The need for such facilities has grown immensely since the 1920s; yet the non-educational institutions able to provide them have declined. We have fewer working men's clubs and church-based societies. Yet our schools live on as trusted community institutions that, for the most part, serve both genders, all faiths and all races. They are ideal places in which to nurture mutualism in its widest sense: places where we acknowledge that we depend on, and can help, each other; where we can both exercise our rights and discharge our responsibilities.
Viewed in that larger perspective, schools would become much more than institutions where teachers teach children. They would be places in which MPs would hold their surgeries; where parents run after-school clubs; where children teach adults how to use computers; where public health campaigns on nutrition - for everyone, not just kids - are centred; where Citizens Advice Bureaux and local councils offer help; where training and retraining courses are provided every evening, weekend and holiday. Much of the Government's welfare-to-work strategy concerns lone parents of school-age children; by expanding the functions of schools, we would expand the need for, and therefore jobs available to, precisely the kind of people who have most difficulty juggling work and home life.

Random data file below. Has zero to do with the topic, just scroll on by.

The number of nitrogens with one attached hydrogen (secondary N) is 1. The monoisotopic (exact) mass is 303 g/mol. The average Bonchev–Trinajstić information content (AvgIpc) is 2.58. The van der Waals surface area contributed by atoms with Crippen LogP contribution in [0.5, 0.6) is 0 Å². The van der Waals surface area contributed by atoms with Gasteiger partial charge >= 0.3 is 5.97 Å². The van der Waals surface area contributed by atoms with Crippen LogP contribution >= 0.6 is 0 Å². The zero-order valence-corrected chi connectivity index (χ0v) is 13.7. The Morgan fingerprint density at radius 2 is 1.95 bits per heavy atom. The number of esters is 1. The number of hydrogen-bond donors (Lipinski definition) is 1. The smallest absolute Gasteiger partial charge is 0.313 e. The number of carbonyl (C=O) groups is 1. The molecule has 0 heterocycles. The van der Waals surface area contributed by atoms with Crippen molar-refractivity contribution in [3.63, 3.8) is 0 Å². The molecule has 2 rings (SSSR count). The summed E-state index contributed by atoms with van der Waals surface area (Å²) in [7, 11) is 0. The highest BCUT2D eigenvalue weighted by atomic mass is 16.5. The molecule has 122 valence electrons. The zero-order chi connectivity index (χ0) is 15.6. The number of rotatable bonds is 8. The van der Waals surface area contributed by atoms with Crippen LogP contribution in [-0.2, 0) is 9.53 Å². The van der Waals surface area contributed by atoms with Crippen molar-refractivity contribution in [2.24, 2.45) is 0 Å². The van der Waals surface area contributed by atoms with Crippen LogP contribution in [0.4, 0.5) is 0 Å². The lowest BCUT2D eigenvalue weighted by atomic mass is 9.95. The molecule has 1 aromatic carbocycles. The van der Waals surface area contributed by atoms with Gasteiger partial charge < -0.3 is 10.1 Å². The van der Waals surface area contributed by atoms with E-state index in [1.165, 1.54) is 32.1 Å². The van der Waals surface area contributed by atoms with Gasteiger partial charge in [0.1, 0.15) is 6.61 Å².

Already examples of each of these activities can be found. For example, eight A-level students at a Berkshire school are giving lessons in computer skills. Their paying customers include teachers. The need now is to make them part of the core function of our schools. To succeed in this would be to provide "education, education, education" in its fullest sense - and also to make third-way mutualism a reality. To adapt the RSPCA slogan about pets, schools should be not just for children, but for life.
Peter Kellner is a political commentator. He took part in a Downing Street seminar on the Third Way in May
Next Week: Charles Leadbeater